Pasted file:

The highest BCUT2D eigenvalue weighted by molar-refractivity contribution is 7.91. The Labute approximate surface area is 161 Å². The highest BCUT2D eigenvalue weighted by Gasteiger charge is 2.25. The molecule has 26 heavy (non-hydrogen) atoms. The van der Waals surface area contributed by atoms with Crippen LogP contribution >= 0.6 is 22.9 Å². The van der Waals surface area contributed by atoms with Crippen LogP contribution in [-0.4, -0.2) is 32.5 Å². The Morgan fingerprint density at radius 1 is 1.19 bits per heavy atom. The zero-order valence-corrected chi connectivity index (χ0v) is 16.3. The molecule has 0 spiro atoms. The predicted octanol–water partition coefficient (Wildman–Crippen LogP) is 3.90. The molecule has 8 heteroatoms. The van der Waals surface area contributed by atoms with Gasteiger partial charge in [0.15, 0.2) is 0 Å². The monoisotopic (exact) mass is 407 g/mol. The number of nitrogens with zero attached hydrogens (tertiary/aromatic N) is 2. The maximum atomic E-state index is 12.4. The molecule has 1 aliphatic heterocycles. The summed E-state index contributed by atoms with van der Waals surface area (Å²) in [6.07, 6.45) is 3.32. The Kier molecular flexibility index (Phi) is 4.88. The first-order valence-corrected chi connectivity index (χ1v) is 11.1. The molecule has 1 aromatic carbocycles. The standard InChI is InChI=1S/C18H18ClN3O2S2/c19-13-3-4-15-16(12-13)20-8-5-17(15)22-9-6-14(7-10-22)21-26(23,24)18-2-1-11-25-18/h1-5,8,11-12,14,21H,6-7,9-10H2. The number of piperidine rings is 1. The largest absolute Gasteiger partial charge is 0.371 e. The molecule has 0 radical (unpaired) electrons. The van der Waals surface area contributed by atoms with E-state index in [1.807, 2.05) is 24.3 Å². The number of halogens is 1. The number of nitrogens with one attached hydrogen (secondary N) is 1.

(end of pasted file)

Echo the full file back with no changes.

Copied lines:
The highest BCUT2D eigenvalue weighted by molar-refractivity contribution is 7.91. The Labute approximate surface area is 161 Å². The highest BCUT2D eigenvalue weighted by Gasteiger charge is 2.25. The molecule has 26 heavy (non-hydrogen) atoms. The van der Waals surface area contributed by atoms with Crippen LogP contribution >= 0.6 is 22.9 Å². The van der Waals surface area contributed by atoms with Crippen LogP contribution in [-0.4, -0.2) is 32.5 Å². The Morgan fingerprint density at radius 1 is 1.19 bits per heavy atom. The zero-order valence-corrected chi connectivity index (χ0v) is 16.3. The molecule has 0 spiro atoms. The predicted octanol–water partition coefficient (Wildman–Crippen LogP) is 3.90. The molecule has 8 heteroatoms. The van der Waals surface area contributed by atoms with Gasteiger partial charge in [0.15, 0.2) is 0 Å². The monoisotopic (exact) mass is 407 g/mol. The number of nitrogens with zero attached hydrogens (tertiary/aromatic N) is 2. The maximum atomic E-state index is 12.4. The molecule has 1 aliphatic heterocycles. The summed E-state index contributed by atoms with van der Waals surface area (Å²) in [6.07, 6.45) is 3.32. The Kier molecular flexibility index (Phi) is 4.88. The first-order valence-corrected chi connectivity index (χ1v) is 11.1. The molecule has 1 aromatic carbocycles. The standard InChI is InChI=1S/C18H18ClN3O2S2/c19-13-3-4-15-16(12-13)20-8-5-17(15)22-9-6-14(7-10-22)21-26(23,24)18-2-1-11-25-18/h1-5,8,11-12,14,21H,6-7,9-10H2. The number of piperidine rings is 1. The largest absolute Gasteiger partial charge is 0.371 e. The molecule has 0 radical (unpaired) electrons. The van der Waals surface area contributed by atoms with E-state index in [1.807, 2.05) is 24.3 Å². The number of halogens is 1. The number of nitrogens with one attached hydrogen (secondary N) is 1.